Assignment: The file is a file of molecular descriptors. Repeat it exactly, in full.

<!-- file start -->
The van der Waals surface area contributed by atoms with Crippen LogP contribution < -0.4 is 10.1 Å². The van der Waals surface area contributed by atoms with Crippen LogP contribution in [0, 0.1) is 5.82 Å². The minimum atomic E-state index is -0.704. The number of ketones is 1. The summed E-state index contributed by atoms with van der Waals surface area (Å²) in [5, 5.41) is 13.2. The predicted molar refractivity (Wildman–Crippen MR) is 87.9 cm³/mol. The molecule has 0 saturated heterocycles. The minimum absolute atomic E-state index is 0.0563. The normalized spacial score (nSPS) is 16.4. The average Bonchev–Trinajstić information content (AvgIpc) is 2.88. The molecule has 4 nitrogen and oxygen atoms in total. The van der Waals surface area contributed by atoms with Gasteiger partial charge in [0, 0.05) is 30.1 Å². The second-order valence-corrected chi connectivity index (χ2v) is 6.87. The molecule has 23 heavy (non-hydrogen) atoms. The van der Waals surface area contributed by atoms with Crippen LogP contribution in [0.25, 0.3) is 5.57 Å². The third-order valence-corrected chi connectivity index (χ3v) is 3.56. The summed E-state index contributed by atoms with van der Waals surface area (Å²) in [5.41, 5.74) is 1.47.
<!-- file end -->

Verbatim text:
The van der Waals surface area contributed by atoms with Crippen LogP contribution < -0.4 is 10.1 Å². The van der Waals surface area contributed by atoms with Crippen LogP contribution in [0, 0.1) is 5.82 Å². The minimum atomic E-state index is -0.704. The number of ketones is 1. The summed E-state index contributed by atoms with van der Waals surface area (Å²) in [5, 5.41) is 13.2. The predicted molar refractivity (Wildman–Crippen MR) is 87.9 cm³/mol. The molecule has 0 saturated heterocycles. The minimum absolute atomic E-state index is 0.0563. The normalized spacial score (nSPS) is 16.4. The average Bonchev–Trinajstić information content (AvgIpc) is 2.88. The molecule has 4 nitrogen and oxygen atoms in total. The van der Waals surface area contributed by atoms with Gasteiger partial charge in [0, 0.05) is 30.1 Å². The second-order valence-corrected chi connectivity index (χ2v) is 6.87. The molecule has 23 heavy (non-hydrogen) atoms. The van der Waals surface area contributed by atoms with Crippen LogP contribution in [0.25, 0.3) is 5.57 Å². The third-order valence-corrected chi connectivity index (χ3v) is 3.56. The summed E-state index contributed by atoms with van der Waals surface area (Å²) in [5.41, 5.74) is 1.47.